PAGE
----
Rather than operating purely for profitable purposes, industry executives have indicated that a key driver for holding an in-arena sportsbook is the brand exposure and marketing opportunities that it offers.
According to Todd Sims, VP of Sales for the Americas at SuzoHapp, in-arena sportsbooks give operators a prime opportunity to turn regular sports fans into active sports bettors by having a boots-on-the-ground approach within a sports stadium.
Speaking on a panel titled: “In-arena Sportsbook: the driver of omnichannel?” at the recent SBC Summit North America, Sims outlined that leveraging the excitement of being at a sports arena is a “golden ticket” for customer acquisition.
He said: “It’s a perfect opportunity to capture new sports fans and turn them into a sports bettor. There’s no better time than when you go into an arena when you have all the excitement.
“It might be your first time going to a sporting event and that’s a golden opportunity to capture a new customer.”
Whilst they provide great exposure for operators to market themselves to new bettors, in-arena sportsbooks come with significant costs, estimated to be in the millions to set up.
Yet David Grolman, SVP, Chief Retail Sportsbook Officer at Caesars Digital, noted that from a brand exposure perspective, retail books within sporting stadia are optimal. When asked by the moderator, Sportico’s Eben Novy-Williams, Grolman agreed that in-arena books are another marketing tool like TV ads or partnerships.
He also outlined the significant costs associated with opening up a retail book inside a stadium.
“From a branding standpoint, they’re fantastic. But when you look at the costs, you have to look at the entire product. You have to layer it into the mobile app and they’re expensive to build because you’re trying to build a small casino in a building that was not designed to be a casino.
“I don’t think people really thought through that, you need a cage, security, and surveillance and all this stuff that’s already built into a casino and we’re building it into a building that was not designed for that.”
It wasn’t just the operators who gave their perspective on the in-arena sportsbook; Scott Warfield, the VP of Gaming at PGA Tour, noted that the DraftKings Sportsbook opened at TPC Scottsdale has offered a whole new revenue source for the course and made it even more of a visitor destination all year round.
He remarked: “The benefit we have is that our arena is a public golf course and 90,000 rounds a year are played at TPC Scottsdale.
“The WM Phoenix Open is our most well-attended event, it’s unlike anything else and People call it the People’s Open, so it is the perfect fit for something like this. It doesn’t mean that you’re going to wake up and see a sportsbook at every PGA Tour event.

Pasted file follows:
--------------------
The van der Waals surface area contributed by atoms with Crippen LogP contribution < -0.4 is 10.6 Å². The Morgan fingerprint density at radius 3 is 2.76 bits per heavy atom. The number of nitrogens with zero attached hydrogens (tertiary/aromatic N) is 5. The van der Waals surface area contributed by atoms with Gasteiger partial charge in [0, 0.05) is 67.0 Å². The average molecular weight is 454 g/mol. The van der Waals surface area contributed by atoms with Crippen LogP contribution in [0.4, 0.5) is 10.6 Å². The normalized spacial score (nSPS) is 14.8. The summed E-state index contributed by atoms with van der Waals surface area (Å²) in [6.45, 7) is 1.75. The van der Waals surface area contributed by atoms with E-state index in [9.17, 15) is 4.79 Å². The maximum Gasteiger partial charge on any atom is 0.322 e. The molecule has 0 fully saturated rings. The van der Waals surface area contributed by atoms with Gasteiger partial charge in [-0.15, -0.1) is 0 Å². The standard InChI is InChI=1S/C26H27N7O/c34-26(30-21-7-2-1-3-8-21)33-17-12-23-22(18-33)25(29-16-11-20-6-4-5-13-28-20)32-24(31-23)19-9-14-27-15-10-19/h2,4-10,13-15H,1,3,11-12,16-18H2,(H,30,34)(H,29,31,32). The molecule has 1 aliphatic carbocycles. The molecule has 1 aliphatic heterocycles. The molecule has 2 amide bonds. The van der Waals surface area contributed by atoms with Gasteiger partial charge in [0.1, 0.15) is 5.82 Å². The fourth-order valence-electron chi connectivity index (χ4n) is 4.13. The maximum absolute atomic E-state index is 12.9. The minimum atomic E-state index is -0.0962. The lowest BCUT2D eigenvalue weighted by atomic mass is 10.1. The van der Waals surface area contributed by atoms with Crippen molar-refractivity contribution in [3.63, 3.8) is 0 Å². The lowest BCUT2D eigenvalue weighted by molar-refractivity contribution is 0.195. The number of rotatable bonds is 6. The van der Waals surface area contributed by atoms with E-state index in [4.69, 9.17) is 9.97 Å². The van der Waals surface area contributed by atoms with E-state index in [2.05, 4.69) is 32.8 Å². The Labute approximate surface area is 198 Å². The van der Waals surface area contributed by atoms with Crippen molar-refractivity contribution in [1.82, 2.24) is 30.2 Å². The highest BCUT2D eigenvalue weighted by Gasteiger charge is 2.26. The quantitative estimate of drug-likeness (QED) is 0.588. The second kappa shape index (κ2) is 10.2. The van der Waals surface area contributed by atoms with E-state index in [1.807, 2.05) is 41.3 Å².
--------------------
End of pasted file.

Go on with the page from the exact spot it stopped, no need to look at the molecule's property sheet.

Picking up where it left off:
“But certainly the WM Open, a public course, 90,000 rounds, to be able to put a DraftKings Sportsbook in between the two championship golf courses, I think it’s going to end up being a global golf destination.”
However, one destination group that is almost certainly not going to open ni-arena sportsbooks, according to the panel, is college arenas. College sports has been hit with a sports betting scandal in the last few months, with staff losing their jobs in Ohio and Alabama, and up to 50 players suspended in Iowa due to sports betting infractions.
Bryan Bennett, COO of Betfred USA, explained that it is incredibly unlikely that colleges will host sportsbooks due to a range of factors.
Bennett explained: “I don’t see colleges getting licenses. Obviously, you can only open a book where you are allowed to and where there’s a license. Realistically it’d be really hard to ever see a college getting a license to be able to run a retail gambling facility.”
Despite the challenges associated with in-arena sportsbooks, there are opportunities, given that operators have a physical connection to the customer and get to offer a more interactive experience in a face-to-face environment.
Deb Krupinski, VP of Commercial at OpenBet, noted that in-arena sportsbooks can often be more efficient setups leading to increased margins.
Krupinski suggested: “There’s an opportunity to make this experience a little more efficient and thoughtful from a player perspective.
“(They could be) building something on their phone and then go and scan it so that they’re not at the kiosk. They can be playing multiple bets, pre-built parlays which I think also help make it a more efficient experience and drive higher margins.”